Annual precipitation varies greatly from east to west across the semi-arid US Great Plains where precipitation is the primary factor affecting yield. Dryland farmers would have a better means of understanding the applicability of cropping systems research done in one part of the Great Plains to their specific location if they were aware of the rate of change of precipitation with east-west direction at their latitude.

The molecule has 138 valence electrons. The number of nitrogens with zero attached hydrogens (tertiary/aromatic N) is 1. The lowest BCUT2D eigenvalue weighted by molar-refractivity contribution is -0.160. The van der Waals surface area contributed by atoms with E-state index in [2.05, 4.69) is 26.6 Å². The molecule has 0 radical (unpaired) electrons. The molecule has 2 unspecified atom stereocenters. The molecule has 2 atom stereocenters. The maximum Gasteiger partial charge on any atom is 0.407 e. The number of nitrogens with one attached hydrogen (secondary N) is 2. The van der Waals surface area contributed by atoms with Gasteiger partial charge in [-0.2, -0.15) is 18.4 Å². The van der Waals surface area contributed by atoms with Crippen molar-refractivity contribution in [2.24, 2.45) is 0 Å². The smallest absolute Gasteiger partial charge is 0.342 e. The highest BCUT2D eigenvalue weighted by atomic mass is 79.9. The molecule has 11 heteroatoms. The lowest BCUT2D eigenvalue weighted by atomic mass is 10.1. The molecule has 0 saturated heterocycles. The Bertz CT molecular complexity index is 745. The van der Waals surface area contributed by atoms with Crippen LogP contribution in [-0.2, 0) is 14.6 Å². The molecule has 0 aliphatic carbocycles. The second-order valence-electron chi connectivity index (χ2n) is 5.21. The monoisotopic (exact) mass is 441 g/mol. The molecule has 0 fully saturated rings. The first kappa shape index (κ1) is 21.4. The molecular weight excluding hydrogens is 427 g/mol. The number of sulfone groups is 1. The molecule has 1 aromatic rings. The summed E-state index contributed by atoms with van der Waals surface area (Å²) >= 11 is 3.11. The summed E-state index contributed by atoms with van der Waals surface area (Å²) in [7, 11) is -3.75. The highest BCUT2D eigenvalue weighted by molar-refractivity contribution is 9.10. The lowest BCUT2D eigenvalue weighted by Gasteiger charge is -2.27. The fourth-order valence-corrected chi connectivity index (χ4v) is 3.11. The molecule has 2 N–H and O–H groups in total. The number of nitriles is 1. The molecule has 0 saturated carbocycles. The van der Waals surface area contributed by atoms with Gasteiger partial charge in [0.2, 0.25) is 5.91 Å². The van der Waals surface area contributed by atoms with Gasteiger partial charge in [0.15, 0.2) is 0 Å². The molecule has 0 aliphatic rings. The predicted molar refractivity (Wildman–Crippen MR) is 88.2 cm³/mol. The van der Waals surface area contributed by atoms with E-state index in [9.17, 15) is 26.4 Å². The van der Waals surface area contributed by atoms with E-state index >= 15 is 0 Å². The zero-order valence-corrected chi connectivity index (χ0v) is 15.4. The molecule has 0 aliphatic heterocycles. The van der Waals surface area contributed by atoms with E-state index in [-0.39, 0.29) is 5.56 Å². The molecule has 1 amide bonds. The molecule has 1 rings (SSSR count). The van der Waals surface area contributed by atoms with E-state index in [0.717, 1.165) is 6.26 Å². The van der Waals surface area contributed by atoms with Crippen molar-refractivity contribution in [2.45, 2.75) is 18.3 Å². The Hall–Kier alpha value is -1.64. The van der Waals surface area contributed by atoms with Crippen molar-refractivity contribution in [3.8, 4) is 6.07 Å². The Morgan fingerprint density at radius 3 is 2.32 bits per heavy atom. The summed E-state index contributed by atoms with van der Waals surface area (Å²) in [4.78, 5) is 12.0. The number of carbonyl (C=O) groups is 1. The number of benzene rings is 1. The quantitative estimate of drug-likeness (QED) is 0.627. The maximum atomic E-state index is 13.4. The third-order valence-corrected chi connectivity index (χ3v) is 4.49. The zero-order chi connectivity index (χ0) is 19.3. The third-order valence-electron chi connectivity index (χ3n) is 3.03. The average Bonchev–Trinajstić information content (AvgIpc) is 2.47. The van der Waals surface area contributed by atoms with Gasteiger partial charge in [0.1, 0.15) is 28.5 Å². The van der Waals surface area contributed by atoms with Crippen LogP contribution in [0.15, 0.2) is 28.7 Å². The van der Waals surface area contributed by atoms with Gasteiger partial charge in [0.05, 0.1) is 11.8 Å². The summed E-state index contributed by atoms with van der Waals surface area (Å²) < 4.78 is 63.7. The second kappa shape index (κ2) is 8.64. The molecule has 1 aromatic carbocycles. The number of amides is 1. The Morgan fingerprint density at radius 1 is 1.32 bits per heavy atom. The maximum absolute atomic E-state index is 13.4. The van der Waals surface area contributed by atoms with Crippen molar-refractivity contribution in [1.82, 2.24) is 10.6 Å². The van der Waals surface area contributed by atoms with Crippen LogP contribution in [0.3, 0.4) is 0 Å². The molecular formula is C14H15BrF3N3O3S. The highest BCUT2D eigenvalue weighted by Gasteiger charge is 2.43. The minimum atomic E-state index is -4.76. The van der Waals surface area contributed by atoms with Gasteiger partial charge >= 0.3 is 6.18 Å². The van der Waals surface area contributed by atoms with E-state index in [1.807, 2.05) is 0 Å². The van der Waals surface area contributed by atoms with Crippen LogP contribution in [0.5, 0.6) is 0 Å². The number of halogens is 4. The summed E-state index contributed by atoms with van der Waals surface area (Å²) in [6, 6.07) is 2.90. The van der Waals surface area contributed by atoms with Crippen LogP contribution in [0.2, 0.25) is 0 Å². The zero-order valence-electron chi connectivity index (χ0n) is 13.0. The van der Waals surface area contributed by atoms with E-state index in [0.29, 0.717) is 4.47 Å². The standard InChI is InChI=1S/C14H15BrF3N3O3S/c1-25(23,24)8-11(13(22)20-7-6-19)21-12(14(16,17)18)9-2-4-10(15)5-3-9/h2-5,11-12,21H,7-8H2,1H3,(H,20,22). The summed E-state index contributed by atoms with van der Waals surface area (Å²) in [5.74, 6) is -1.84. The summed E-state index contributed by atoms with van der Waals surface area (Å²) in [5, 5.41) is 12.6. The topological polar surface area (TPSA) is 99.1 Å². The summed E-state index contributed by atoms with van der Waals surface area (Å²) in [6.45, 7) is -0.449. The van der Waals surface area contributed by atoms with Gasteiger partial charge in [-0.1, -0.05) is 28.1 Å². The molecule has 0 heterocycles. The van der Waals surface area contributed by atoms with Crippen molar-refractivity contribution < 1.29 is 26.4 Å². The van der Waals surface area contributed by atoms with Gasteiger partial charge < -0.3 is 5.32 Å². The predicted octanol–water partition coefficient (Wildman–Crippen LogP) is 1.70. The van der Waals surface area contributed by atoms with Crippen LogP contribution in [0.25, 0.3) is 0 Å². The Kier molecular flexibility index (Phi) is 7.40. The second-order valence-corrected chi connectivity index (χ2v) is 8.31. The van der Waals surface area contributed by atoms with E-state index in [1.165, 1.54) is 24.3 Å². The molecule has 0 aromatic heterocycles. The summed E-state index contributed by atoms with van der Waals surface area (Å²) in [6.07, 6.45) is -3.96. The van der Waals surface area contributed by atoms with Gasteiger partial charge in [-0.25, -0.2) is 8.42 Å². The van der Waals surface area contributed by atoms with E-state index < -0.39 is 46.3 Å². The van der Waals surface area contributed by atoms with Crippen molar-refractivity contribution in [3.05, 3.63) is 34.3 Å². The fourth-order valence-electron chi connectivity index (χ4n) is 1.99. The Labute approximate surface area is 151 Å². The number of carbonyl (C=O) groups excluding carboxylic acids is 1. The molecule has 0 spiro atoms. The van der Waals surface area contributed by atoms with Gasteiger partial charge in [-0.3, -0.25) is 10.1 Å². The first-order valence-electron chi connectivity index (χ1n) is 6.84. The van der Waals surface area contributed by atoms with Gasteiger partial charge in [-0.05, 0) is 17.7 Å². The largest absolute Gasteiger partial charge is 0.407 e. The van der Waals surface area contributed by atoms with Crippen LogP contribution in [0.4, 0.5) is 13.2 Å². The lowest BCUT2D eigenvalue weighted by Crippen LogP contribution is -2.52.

In a paper recently published in Agricultural & Environmental Letters, David Nielsen presents the quadratic relationship between latitude and the east-west rate of change in precipitation for the U.S. Great Plains. That rate of change is nearly constant (8.5 km for a 10 mm change or 13 miles for an inch change in annual precipitation) between 31oN and 38o N. Further north, however, the east-west gradient increases curvilinearly, reaching a maximum of 42 km for a 10 mm change or 66 miles for an inch change at 49o N on the U.S.−Canada border. The quadratic relationship serves as a decision support aid to help farmers determine the applicability of research results that may have been acquired many miles east or west of their locations with significantly different annual precipitation.